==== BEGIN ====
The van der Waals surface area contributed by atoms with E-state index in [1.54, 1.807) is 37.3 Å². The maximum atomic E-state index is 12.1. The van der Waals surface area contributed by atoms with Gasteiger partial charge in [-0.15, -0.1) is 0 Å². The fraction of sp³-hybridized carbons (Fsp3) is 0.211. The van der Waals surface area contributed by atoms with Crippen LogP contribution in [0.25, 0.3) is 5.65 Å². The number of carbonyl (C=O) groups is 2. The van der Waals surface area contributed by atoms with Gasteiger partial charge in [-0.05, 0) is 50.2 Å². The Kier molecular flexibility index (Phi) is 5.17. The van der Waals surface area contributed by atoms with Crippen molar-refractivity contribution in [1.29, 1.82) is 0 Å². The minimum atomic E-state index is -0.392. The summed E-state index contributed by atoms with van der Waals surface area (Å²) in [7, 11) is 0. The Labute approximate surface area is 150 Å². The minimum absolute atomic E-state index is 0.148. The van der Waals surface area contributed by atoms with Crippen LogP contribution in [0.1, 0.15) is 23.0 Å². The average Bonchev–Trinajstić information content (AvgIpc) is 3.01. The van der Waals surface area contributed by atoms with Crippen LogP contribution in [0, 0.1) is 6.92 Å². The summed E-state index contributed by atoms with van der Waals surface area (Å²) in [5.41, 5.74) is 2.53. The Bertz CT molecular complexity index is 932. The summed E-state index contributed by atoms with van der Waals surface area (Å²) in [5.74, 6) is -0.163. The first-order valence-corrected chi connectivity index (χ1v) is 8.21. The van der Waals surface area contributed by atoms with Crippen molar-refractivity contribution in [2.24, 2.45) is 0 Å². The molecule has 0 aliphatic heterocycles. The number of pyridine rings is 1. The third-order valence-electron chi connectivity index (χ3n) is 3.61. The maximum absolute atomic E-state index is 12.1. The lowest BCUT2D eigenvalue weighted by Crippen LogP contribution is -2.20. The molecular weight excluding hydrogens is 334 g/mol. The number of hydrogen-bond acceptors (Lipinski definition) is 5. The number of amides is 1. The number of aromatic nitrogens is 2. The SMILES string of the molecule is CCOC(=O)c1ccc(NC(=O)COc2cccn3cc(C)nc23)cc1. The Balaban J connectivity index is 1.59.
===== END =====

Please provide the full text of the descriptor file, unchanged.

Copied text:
The van der Waals surface area contributed by atoms with E-state index in [1.54, 1.807) is 37.3 Å². The maximum atomic E-state index is 12.1. The van der Waals surface area contributed by atoms with Gasteiger partial charge in [-0.15, -0.1) is 0 Å². The fraction of sp³-hybridized carbons (Fsp3) is 0.211. The van der Waals surface area contributed by atoms with Crippen LogP contribution in [0.25, 0.3) is 5.65 Å². The number of carbonyl (C=O) groups is 2. The van der Waals surface area contributed by atoms with Gasteiger partial charge in [-0.05, 0) is 50.2 Å². The Kier molecular flexibility index (Phi) is 5.17. The van der Waals surface area contributed by atoms with Crippen molar-refractivity contribution in [1.29, 1.82) is 0 Å². The minimum atomic E-state index is -0.392. The summed E-state index contributed by atoms with van der Waals surface area (Å²) in [7, 11) is 0. The Labute approximate surface area is 150 Å². The minimum absolute atomic E-state index is 0.148. The van der Waals surface area contributed by atoms with Crippen LogP contribution in [0.1, 0.15) is 23.0 Å². The average Bonchev–Trinajstić information content (AvgIpc) is 3.01. The van der Waals surface area contributed by atoms with Crippen LogP contribution in [0, 0.1) is 6.92 Å². The summed E-state index contributed by atoms with van der Waals surface area (Å²) in [5.41, 5.74) is 2.53. The Bertz CT molecular complexity index is 932. The summed E-state index contributed by atoms with van der Waals surface area (Å²) in [5.74, 6) is -0.163. The first-order valence-corrected chi connectivity index (χ1v) is 8.21. The van der Waals surface area contributed by atoms with Crippen molar-refractivity contribution in [2.24, 2.45) is 0 Å². The molecule has 0 aliphatic heterocycles. The number of pyridine rings is 1. The third-order valence-electron chi connectivity index (χ3n) is 3.61. The maximum absolute atomic E-state index is 12.1. The lowest BCUT2D eigenvalue weighted by Crippen LogP contribution is -2.20. The molecular weight excluding hydrogens is 334 g/mol. The number of hydrogen-bond acceptors (Lipinski definition) is 5. The number of amides is 1. The number of aromatic nitrogens is 2. The SMILES string of the molecule is CCOC(=O)c1ccc(NC(=O)COc2cccn3cc(C)nc23)cc1. The Balaban J connectivity index is 1.59.